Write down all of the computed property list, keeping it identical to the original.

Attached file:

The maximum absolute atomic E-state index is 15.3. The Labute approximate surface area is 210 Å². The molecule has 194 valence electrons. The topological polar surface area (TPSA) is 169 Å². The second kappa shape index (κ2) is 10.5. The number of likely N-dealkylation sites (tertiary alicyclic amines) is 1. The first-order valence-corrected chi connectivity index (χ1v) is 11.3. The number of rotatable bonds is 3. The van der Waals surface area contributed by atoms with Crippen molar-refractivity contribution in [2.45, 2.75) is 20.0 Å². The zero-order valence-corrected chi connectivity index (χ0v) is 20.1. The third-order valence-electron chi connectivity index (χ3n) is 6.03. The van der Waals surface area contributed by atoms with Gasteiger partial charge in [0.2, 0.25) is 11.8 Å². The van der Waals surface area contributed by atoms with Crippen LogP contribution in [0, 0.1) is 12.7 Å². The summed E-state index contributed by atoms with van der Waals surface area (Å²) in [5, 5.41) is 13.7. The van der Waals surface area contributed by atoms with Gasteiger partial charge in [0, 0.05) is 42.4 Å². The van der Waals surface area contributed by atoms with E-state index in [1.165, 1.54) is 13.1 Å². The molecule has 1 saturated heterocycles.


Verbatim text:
The maximum absolute atomic E-state index is 15.3. The Labute approximate surface area is 210 Å². The molecule has 194 valence electrons. The topological polar surface area (TPSA) is 169 Å². The second kappa shape index (κ2) is 10.5. The number of likely N-dealkylation sites (tertiary alicyclic amines) is 1. The first-order valence-corrected chi connectivity index (χ1v) is 11.3. The number of rotatable bonds is 3. The van der Waals surface area contributed by atoms with Crippen molar-refractivity contribution in [2.45, 2.75) is 20.0 Å². The zero-order valence-corrected chi connectivity index (χ0v) is 20.1. The third-order valence-electron chi connectivity index (χ3n) is 6.03. The van der Waals surface area contributed by atoms with Gasteiger partial charge in [0.2, 0.25) is 11.8 Å². The van der Waals surface area contributed by atoms with Crippen LogP contribution in [0, 0.1) is 12.7 Å². The summed E-state index contributed by atoms with van der Waals surface area (Å²) in [5, 5.41) is 13.7. The van der Waals surface area contributed by atoms with Gasteiger partial charge in [0, 0.05) is 42.4 Å². The van der Waals surface area contributed by atoms with E-state index in [1.165, 1.54) is 13.1 Å². The molecule has 1 saturated heterocycles.